According to the 2010 census, Brickell has 37,622 people per square mile, making it one of the densest residential neighborhoods in the United States. The primary demographic of young urban professionals and the increasingly regional appeal of the neighborhood, combined with Miami’s insatiable appetite for partying, provide the perfect conditions for this festival culture in Brickell.
But there is another important factor enabling the neighborhood’s party reputation: the availability of open lots where these events are held. This is also the factor that most threatens the continuation of the area’s party scene.
Even after the unfettered development boom of the early 2000s, when new condo towers sprouted like fungi after a spring rain, Brickell still has a few remaining undeveloped parcels that provide an ideal setting for large, festival-style events. But now that the construction cranes are back for another building bonanza (seven new towers are currently under construction, including the mammoth Brickell CitiCentre), many of these vacant lots are either active construction sites or will be shortly.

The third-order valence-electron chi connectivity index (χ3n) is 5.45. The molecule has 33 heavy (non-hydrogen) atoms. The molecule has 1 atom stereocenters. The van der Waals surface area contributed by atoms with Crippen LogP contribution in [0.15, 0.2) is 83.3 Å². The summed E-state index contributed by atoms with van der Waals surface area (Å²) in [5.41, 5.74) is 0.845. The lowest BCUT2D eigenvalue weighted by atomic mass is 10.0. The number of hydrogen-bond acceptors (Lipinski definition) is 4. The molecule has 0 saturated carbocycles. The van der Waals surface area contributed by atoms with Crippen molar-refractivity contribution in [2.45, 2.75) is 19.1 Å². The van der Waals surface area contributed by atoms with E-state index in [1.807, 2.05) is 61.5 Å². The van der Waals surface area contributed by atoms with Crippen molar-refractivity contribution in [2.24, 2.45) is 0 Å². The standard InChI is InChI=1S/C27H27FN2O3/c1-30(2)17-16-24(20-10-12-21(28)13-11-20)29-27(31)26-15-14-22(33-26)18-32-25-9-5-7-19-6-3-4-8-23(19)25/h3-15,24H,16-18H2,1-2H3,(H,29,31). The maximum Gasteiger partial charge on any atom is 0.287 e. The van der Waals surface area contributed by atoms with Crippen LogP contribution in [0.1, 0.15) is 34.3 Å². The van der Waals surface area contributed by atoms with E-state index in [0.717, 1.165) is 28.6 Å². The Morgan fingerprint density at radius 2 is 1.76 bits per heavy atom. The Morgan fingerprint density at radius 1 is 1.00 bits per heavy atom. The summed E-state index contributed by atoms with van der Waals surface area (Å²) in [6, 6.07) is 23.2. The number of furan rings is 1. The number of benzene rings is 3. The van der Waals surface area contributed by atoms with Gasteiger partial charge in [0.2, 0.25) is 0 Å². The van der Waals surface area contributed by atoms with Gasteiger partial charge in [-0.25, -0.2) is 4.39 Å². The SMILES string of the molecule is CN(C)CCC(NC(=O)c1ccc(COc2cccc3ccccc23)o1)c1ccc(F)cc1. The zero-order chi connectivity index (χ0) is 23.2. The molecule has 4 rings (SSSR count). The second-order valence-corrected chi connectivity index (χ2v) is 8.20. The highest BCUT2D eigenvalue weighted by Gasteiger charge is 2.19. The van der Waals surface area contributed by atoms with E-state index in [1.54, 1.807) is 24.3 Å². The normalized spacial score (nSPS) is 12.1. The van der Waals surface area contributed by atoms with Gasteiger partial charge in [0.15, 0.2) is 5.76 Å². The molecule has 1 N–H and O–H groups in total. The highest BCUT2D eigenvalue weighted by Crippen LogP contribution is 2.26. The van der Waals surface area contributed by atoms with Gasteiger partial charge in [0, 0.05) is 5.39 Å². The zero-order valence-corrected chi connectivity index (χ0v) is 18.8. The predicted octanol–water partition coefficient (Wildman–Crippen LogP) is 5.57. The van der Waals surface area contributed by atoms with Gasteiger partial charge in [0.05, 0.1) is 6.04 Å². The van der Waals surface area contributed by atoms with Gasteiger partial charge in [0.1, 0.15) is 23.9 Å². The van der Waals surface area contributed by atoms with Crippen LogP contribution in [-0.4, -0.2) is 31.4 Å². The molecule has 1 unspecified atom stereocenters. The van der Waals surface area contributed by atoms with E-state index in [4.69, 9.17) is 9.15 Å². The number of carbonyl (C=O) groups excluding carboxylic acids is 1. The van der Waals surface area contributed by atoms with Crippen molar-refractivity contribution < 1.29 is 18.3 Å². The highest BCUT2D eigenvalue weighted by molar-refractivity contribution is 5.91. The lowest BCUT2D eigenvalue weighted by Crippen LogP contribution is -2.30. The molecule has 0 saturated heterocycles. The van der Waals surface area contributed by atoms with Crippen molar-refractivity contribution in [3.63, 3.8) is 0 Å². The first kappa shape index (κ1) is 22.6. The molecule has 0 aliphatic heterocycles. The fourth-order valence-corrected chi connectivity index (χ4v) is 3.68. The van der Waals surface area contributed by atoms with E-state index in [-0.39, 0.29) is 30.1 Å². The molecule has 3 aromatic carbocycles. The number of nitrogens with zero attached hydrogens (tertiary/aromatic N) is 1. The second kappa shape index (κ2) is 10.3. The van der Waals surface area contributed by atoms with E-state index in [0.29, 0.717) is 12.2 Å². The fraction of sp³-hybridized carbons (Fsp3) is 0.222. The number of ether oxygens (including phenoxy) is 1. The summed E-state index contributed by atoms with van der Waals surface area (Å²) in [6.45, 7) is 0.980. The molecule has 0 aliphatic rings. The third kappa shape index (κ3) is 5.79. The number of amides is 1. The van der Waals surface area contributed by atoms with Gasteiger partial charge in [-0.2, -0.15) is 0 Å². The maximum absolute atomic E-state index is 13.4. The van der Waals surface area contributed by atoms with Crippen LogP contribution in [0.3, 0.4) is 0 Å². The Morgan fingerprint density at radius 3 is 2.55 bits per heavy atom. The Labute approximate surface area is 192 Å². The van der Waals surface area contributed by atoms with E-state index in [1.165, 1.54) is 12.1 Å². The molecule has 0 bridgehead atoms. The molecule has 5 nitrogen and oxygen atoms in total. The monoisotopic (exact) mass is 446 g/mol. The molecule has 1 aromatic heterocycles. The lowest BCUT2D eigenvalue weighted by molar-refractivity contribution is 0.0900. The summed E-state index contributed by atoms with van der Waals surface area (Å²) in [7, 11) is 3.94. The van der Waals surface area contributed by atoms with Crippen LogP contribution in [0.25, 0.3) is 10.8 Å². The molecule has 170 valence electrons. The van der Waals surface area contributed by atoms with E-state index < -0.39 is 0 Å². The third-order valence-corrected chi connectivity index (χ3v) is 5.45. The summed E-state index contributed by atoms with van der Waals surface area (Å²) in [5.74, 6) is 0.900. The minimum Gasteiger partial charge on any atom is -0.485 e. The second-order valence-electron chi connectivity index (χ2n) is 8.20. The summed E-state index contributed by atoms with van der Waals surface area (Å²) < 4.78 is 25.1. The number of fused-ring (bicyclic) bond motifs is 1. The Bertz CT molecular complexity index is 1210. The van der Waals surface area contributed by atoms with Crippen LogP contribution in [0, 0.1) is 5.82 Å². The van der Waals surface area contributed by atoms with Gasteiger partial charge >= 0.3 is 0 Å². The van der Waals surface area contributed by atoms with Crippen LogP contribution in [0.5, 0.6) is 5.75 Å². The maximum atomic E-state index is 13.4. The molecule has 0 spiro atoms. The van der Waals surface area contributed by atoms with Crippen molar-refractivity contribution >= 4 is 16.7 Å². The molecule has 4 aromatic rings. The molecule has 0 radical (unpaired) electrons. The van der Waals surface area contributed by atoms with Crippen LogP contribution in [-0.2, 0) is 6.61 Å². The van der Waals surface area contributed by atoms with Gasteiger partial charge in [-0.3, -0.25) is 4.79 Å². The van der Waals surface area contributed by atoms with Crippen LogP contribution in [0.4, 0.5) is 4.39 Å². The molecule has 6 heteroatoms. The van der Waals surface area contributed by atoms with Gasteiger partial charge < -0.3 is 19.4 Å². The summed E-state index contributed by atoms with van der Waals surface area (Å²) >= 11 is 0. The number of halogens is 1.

The centrally located parking lot at 1001 S. Miami Ave., which has played host to the majority of Brickell’s recent festivals, is perhaps the most immediately threatened. At a recent meeting of Miami’s Planning and Zoning Board, a representative for developer and property owner Mallory Kauderer said Mr. Kauderer wants to build a 46-story tower on the site.
This would not only mean the end of accessible festival space in the heart of the neighborhood, but also for popular bar and restaurant Baru Urbano, as well as small Allen Morris Park. The latter would be the casualty of a questionable land-swap scheme in which Kauderer would give the City of Miami additional park space on an adjacent property in exchange for the existing park.
Another two-and-a-half-acre lot at 1201 Brickell Bay Dr., home to the popular Taste of Brickell event for the past two years, was recently put up for sale by its owner, Tibor Hollo’s Florida East Coast Realty. The site is currently zoned for an 80-story residential tower. While there are no immediate development plans, the property’s prime waterfront location and the resurgent condo market are on a collision course that will have the cranes and bulldozers back in no time.